A Place to Hang the Moon, by Kate Albus

Set in 1940, this children's novel follows three orphaned children experience the death of their not-beloved grandmother, who was acting as their guardian. Since it's hard to find a new guardian in the midst of World War II in London, the grandmother's solicitor offers a "preposterous plan" to the children: take advantage of the wartime evacuation to the countryside in order to be placed with a family. Eventually, then, the children can ask that family (if it is a good one) to become their permanent family. So, the children are moved to a village, where they jump from one billet to another as they experience lots of hardships and unfriendliness. However, they do find a lot of solace in the comforting walls of the village library. This novel was extremely delightful and heartwarming, and I really, really enjoyed it! It's definitely one that I would love to share with my kids sometime. 

Thanks so much for joining me this month! If you have any recommendations, please drop them in the comments-I'm always on the lookout for good recommendations. 


  1. Finally tackled Brideshead Revisited thanks to Well Read Mom. Definitely needed the resources and commentary on it but once I got it, I was deeply touched by it and pondered it several days after finishing! Pilgrim at Tinker Creek is our read next month, I'm looking forward to that. Thank you for sharing yours, I always enjoy them!!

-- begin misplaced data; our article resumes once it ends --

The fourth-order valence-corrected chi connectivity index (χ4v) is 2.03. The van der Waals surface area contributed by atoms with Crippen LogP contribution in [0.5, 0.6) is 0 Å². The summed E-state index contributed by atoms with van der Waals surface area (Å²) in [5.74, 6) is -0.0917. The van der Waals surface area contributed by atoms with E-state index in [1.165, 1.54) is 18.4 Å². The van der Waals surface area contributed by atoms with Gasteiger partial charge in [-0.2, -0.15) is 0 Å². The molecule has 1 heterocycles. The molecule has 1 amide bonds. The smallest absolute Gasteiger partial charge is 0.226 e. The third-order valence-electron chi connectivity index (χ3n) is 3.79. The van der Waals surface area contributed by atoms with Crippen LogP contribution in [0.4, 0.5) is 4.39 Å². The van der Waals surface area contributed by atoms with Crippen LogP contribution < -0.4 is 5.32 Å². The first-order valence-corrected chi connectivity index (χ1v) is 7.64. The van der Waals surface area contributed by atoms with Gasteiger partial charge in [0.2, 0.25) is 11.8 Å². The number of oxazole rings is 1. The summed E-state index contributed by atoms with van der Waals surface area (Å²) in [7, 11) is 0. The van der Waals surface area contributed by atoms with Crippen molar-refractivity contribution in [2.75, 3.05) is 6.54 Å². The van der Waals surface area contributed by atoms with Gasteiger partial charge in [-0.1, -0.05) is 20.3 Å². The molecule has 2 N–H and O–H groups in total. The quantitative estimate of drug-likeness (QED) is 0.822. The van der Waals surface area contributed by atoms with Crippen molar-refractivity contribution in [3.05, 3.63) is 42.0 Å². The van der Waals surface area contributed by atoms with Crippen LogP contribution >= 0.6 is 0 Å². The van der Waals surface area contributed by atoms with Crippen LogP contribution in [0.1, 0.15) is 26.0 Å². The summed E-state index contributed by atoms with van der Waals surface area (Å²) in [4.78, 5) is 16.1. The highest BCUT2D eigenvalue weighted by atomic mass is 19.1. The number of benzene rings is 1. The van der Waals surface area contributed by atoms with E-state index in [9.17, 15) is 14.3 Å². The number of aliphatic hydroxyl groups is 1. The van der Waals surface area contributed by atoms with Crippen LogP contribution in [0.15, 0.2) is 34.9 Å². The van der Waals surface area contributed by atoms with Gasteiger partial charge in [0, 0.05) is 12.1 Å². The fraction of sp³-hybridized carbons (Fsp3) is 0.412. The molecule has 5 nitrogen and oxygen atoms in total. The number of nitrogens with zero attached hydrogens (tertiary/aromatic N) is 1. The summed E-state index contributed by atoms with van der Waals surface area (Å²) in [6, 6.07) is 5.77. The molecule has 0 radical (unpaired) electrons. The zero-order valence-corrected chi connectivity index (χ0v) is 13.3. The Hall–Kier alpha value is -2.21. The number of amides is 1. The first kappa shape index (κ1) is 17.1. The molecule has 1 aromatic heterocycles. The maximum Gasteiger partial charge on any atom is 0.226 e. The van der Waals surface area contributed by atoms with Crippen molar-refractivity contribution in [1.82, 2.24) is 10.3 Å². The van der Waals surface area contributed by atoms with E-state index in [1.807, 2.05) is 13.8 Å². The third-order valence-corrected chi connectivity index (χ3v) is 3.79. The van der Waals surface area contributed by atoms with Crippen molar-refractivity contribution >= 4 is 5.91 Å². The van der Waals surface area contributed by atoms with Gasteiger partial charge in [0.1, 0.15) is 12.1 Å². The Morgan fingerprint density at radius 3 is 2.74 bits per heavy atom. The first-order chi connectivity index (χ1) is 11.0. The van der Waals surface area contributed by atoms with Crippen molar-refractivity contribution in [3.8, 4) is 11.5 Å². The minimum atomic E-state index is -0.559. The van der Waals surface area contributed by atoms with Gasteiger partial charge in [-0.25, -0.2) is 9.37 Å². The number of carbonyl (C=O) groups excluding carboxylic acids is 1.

1. Congratulations on reading Brideshead! I'm pretty sure it took me three tries before I actually read that book all the way through. And once I did (and, like you, read some good resources), I loved it! Each time I reread it, I appreciate the story more.
      Thanks for mentioning Pilgrim at Tinker Creek. I hadn't heard of it, but I just looked it up and now I really want to read it!

  2. I recognize a bunch of these! :) I do think "The Messy Lives of Book People" sounds interesting, despite your reservations about that one -- I'm going to go looking for that.

    1. I hope you enjoy "The Messy Lives of Book People"! I thought the premise was fascinating, and even with my quibbles I thought it was really enjoyable.

  3. The Wonderful Adventure of Nils sounds just delightful! I want to fly over the Swedish countryside too.

    My older kids loved the Norse mythology books and the oldest is still fascinated by Norse myths and folklore. The D'Aulaire's books are great.

    I also want to check out Escape from Mr. Lemoncello's Library for my daughter. I think she'll enjoy it!

    Thanks for linking to An Open Book. I always enjoy seeing what you're reading.

    1. Thank you for hosting! I love participating in the linkup :) I hope you're able to pick some of these up and that you enjoy them! I'm so grateful I came across a recommendation for The Wonderful Adventures of Nils (and that our library system had it!). It was really fantastic.
      Apparently, the Mr. Lemoncello's Library book is the first in a series, so I'm interested to read the next one sometime!